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How The Tavern League Of Wisconsin Is Fighting Against COVID-19 Restaurant Restrictions

Someplace Else II bar and restaurant offers sanitizer to its customers and has taken social distancing measure to make customers feel safer as it adjusts to reopening on May 15, 2020 in Elkhorn, Wis.

The Tavern League of Wisconsin holds the title of largest trade association in the United States exclusively for licensed beverage retailers with their over 5,000 members. They are also known as one of the most influential lobbying organizations in Wisconsin government.

Zach Brooke is a contributor for Milwaukee Magazine and wrote an upcoming article about the Tavern League.

“The Tavern League is a lobbying organization, they’re no different from the thousands of lobbying organizations in the United States, probably hundreds in Wisconsin,” he says. “In this case, the members happen to be locally-owned bars of which there are many in Wisconsin and the Tavern League stands apart in Wisconsin from many other lobbies because of its perceived power and cultural reputation.”

While the Tavern League only has two registered lobbyists in Madison and are not in the top 20 of highest spending lobbies, Brooke says their influence partially comes from the fact that because there are bars and restaurants in every part of the state, they are able to organize everywhere.

“They have a bullhorn because members are all across the state, in every district and there are county level chapters of the Tavern League, so you know, the top brass cannot be everywhere at once but these chapters can organize, the taverns, you know, the members in their county,” he explains.

One major issue the Tavern League has taken on for years is the fight over criminalizing first offense drunk drivers. Wisconsin is the only state where a first-time drunk driving offender is treated with a citation and not a misdemeanor criminal offense.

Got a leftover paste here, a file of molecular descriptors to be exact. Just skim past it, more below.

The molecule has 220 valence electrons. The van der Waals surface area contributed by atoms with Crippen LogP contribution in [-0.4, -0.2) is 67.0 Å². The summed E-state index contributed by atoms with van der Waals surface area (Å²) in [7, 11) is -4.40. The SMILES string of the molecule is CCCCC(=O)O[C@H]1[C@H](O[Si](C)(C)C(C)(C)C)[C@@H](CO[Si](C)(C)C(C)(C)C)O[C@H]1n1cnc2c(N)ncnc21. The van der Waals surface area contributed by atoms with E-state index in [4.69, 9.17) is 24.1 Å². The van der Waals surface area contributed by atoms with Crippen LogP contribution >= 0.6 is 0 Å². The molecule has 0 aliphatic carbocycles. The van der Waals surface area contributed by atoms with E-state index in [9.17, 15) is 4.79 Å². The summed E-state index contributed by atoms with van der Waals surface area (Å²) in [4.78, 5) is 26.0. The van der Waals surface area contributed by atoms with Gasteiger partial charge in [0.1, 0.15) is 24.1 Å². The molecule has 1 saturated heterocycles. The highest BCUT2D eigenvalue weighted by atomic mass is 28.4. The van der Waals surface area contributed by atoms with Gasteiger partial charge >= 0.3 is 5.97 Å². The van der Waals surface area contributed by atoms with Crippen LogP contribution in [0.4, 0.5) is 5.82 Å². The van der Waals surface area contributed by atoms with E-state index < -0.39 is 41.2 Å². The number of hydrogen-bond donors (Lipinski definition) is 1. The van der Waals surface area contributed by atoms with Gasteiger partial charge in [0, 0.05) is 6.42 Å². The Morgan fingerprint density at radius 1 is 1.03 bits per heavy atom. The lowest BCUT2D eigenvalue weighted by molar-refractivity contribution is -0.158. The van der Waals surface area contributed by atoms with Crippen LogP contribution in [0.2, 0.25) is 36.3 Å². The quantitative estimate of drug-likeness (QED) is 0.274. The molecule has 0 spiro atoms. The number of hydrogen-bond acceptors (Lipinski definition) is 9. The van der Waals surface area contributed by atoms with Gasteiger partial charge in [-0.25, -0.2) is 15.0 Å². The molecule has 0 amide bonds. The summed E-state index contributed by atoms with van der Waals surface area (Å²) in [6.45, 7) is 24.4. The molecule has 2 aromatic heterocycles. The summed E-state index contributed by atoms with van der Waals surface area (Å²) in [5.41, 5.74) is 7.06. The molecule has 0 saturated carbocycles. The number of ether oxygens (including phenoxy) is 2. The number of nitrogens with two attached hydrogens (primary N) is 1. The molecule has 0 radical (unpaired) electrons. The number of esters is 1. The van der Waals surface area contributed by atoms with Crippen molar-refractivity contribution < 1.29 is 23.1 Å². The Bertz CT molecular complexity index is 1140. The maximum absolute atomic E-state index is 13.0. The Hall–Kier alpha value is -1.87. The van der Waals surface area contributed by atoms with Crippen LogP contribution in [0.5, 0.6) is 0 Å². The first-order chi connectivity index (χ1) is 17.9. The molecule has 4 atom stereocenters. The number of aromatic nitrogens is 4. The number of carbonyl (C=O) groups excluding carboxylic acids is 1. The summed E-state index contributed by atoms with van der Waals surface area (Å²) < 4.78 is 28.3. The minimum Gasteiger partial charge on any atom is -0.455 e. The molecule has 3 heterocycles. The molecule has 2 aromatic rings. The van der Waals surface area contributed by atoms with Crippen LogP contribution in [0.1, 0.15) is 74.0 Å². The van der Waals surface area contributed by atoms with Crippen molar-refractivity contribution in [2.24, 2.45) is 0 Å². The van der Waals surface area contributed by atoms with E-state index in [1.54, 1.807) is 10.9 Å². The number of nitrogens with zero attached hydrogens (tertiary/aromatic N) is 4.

“That fact is attributed to the work of Tavern League,” he says. “They will tell you that they have never apposed a drunken driving bill that targets the problem but that’s because in their view, first offense drunken drivers with a blood alcohol content that’s just above the legal limit of .08 are not the problem.”

The Tavern League claims the real problem is people with multiple drunk driving incidents or who are far over the legal limit.

In the past year, the Tavern League has turned it’s work towards COVID-19 — in particular, they have focused on overturning regulations like dining capacity limits. They sued the state to remove the limits and initially won their case and had the limit removed in early October 2020. A Barron County judge then reinstated the capacity limit and the Tavern League decided not to appeal that decision.

Brooke says that their efforts to overturn COVID-19 regulations shows that public health is not a top priority of the Tavern League.

“The Tavern League, in opposing that order, did not have public health top of mind. What they had in mind is protecting, you know, the rights of their [member’s] businesses to do business,” he says.

Which Brooke says is not all their fault, the point of lobbies is to advocate for a particular group of people or interests. Where it becomes a problem, for Brooke, is when legislators look to lobbies more often than looking out for all of their constituents.

“I do think it would fall to the public officials to, you know, protect public safety and if they’re not doing it, I don’t know why I would expect a lobbying organization to do it, or anyone else outside of government to do it,” he says.

As the pandemic drags on, Brooke says local businesses need help, but that those measures need to fall under public health guidelines that keep all Wisconsinites safe.

“If you are a state legislator, you have a responsibility to solve these very, very tough issues, including how do you protect people and save lives while making sure all these businesses don’t go out of business,” he says.

Joy Powers hosts and produces Lake Effect. She joined WUWM in 2016.
From 2020 to 2021, Jack was WUWM's digital intern and then digital producer.